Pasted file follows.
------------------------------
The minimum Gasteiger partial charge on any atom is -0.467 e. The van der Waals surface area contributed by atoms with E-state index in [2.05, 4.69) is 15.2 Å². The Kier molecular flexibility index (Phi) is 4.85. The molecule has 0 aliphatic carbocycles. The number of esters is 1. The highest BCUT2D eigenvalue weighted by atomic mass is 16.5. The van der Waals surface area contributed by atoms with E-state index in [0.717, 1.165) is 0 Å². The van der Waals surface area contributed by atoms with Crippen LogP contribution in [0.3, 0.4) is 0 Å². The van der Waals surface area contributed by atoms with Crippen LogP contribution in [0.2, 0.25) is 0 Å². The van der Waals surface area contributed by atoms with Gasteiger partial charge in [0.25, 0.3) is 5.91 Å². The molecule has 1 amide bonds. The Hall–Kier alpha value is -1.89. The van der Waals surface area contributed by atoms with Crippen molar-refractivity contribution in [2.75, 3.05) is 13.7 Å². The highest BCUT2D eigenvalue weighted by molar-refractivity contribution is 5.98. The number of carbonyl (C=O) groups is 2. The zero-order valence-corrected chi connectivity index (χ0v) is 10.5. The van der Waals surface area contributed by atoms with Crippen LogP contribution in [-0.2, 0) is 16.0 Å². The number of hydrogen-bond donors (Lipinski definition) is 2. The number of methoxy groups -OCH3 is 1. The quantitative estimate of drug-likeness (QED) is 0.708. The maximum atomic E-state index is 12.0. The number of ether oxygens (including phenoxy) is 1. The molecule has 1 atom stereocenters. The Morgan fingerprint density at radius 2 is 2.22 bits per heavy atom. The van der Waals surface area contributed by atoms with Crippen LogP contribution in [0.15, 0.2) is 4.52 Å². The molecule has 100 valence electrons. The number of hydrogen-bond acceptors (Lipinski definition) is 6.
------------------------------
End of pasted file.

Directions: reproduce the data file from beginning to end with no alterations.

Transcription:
The minimum Gasteiger partial charge on any atom is -0.467 e. The van der Waals surface area contributed by atoms with E-state index in [2.05, 4.69) is 15.2 Å². The Kier molecular flexibility index (Phi) is 4.85. The molecule has 0 aliphatic carbocycles. The number of esters is 1. The highest BCUT2D eigenvalue weighted by atomic mass is 16.5. The van der Waals surface area contributed by atoms with E-state index in [0.717, 1.165) is 0 Å². The van der Waals surface area contributed by atoms with Crippen LogP contribution in [0.3, 0.4) is 0 Å². The van der Waals surface area contributed by atoms with Crippen LogP contribution in [0.2, 0.25) is 0 Å². The van der Waals surface area contributed by atoms with Gasteiger partial charge in [0.25, 0.3) is 5.91 Å². The molecule has 1 amide bonds. The Hall–Kier alpha value is -1.89. The van der Waals surface area contributed by atoms with Crippen molar-refractivity contribution in [2.75, 3.05) is 13.7 Å². The highest BCUT2D eigenvalue weighted by molar-refractivity contribution is 5.98. The number of carbonyl (C=O) groups is 2. The zero-order valence-corrected chi connectivity index (χ0v) is 10.5. The van der Waals surface area contributed by atoms with Crippen LogP contribution in [-0.2, 0) is 16.0 Å². The number of hydrogen-bond donors (Lipinski definition) is 2. The number of methoxy groups -OCH3 is 1. The quantitative estimate of drug-likeness (QED) is 0.708. The maximum atomic E-state index is 12.0. The number of ether oxygens (including phenoxy) is 1. The molecule has 1 atom stereocenters. The Morgan fingerprint density at radius 2 is 2.22 bits per heavy atom. The van der Waals surface area contributed by atoms with Crippen LogP contribution in [0.15, 0.2) is 4.52 Å². The molecule has 100 valence electrons. The number of hydrogen-bond acceptors (Lipinski definition) is 6.